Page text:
NFR to test


Non-Functional Requirements are part of the US to have a potentially deployable product increment


The concept of Non Functional Requirements (NFR)

Everyone knows about functional requirements & testing. However, Non Functional Requirements (NFR) appear to be the key to lovable products, especially if there are competitors on the market.

Culture influences a lot NFRs [Moustier 2019-1] [Moustier 2020]:

  • Banking would promote security a lot
  • Gaming is focussed a lot on the User Experience
  • Medical devices would also provide a bunch of NFR, should it be on materials, ways of working, robustness, safety to people, …

As a reference, the [ISO 25010 2011] is commonly cited. This standard is based on eight “characteristics”:

  • Portability : Adaptability ; Installability ; Replaceability
  • Maintainability : Modularity ; Reusability ; Analyzability ; Modifiability ; Testability
  • Security : Confidentiality ; Integrity ; Non-repudiation ; Accountability ; Authenticity
  • Reliability : Maturity ; Availability ; Fault Tolerance ; Recoverability
  • Functional Suitability : Functional Completeness, Correctness, Appropriateness
  • Performance Efficiency : Time Behavior ; Resource Utilization ; Capacity
  • Compatibility : Co-existence ; Interoperability
  • Usability : Appropriateness Recognisability ; Learnability ; Operability ; User Error Protection ; User Interface Aesthetics ; Accessibility

There are different kinds of NFR to test that can be expanded with more characteristics. It takes some time to take care of NFRs.  Google’s SRE, DevOps vision of Google forecasts that Developers should not spend more than 50% of their time on new features [Beyer 2016]. The rest of their time is assigned to help Ops, that is to say operability and maintainability matters. To help gouvernance, SRE introduces the “Error Budget” to help the Product Owner (PO) to balance new features with technical debt.

NFR also strongly impacts architecture. These so-called “Architecturally Significant Requirements” (ASR) [Chen 2013] should then be known as soon as possible to limit deep refactorings.

Discovering NRF is a matter of:

  • culture of groups and individuals
  • experience on the business and End Users’ groundfield that can be gained via Gemba walks or Design Thinking

Actually, NFRs strongly represent the culture of the organization; for instance, companies that would care a lot about providing “green products” as their baseline should include testing how much a given part should also be green. It would be a shame if some part would reject tons of CO2 or would involve highly toxic materials in their process...

Impact of NFR on the testing maturity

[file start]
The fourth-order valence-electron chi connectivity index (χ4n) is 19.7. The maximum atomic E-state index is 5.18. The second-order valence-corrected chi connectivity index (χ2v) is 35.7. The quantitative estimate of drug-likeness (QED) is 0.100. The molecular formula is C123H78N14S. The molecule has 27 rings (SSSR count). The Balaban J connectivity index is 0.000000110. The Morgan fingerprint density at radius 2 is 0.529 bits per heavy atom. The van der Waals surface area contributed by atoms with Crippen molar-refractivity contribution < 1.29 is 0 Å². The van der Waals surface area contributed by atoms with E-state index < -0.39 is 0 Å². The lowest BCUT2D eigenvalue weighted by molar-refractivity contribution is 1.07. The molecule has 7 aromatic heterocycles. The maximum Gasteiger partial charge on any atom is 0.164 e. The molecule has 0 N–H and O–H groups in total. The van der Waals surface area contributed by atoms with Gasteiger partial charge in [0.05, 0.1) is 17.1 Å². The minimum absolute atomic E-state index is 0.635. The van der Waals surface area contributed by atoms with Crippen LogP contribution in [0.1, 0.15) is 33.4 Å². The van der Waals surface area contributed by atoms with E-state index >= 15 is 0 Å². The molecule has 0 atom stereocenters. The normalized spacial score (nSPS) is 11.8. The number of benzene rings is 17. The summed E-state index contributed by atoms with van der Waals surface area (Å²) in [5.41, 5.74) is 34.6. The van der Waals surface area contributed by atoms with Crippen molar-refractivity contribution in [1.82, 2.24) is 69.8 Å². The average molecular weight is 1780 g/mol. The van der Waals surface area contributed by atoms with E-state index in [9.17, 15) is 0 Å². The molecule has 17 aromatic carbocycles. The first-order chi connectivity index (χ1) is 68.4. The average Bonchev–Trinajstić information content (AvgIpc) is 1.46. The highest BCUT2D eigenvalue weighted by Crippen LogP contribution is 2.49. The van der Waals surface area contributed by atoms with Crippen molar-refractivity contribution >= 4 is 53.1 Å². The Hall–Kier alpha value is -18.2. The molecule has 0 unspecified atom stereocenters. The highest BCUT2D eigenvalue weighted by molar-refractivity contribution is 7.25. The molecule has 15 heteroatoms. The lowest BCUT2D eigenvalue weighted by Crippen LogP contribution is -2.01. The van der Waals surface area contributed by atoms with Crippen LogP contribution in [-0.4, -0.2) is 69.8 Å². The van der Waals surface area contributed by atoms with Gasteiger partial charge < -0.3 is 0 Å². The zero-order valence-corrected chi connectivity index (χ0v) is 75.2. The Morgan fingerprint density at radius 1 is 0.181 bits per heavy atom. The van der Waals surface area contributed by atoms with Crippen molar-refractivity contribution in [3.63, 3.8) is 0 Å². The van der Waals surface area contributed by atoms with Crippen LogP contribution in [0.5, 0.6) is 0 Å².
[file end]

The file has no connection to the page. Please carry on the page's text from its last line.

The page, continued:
Handling NFR is something that should impact every activity in the Software Development Life Cycle. In an agile configuration, NFR should not be treated in a staggered approach after the whole release is ready. This matter should be handled “continuously”, that is to say it should included during any activity; for instance, 

  • SAFe introduces NFR as part of the description of an epic [SAFe 2021-34]
  • Architecture should take ASRs into account as early as possible [Moustier 2019-1]
  • The four quadrants of testing includes two quadrants on NFR [Crispin 2021]

This is why NFR impacts both DoR and DoD; however, handling any kind of NFR at once is merely impossible from the start and would make no sense for a MVP to support 1M Users from the start if the product is not to be insanely viral on the mass market. Fortunately, it appears that NFR are usually progressive[Larman 2010]. This property enables a progressive adoption (say, moving from 1k Users to 10k Users) which is usually aligned with products newly deployed on the market. With the time being, reinforcing a NFR should be reflected in both DoR and DoD updates.

Agilitest’s standpoint on Non Functional Requirements (NFR)

By Agilitest, they know how crucial NFR are. This is why the product can be plugged to a performance measuring tool such as Octoperf [Agilitest 2020].

To go further

  • [ISO 25010 2011] : BSI Standards Publication - “Systems and software engineering — Systems and software Quality Requirements and Evaluation (SQuaRE) — System and software quality models” - BS ISO/IEC 25010:2011
  • [Larman 2010] : Craig Larman, Bas Vodde - « Practices for Scaling Lean & Agile Development - Large, Multisite, and Offshore Product Development with Large-Scale Scrum » - Addison-Wesley - 2010 - ISBN-13: 978-0-321-63640-9
© Christophe Moustier - 2021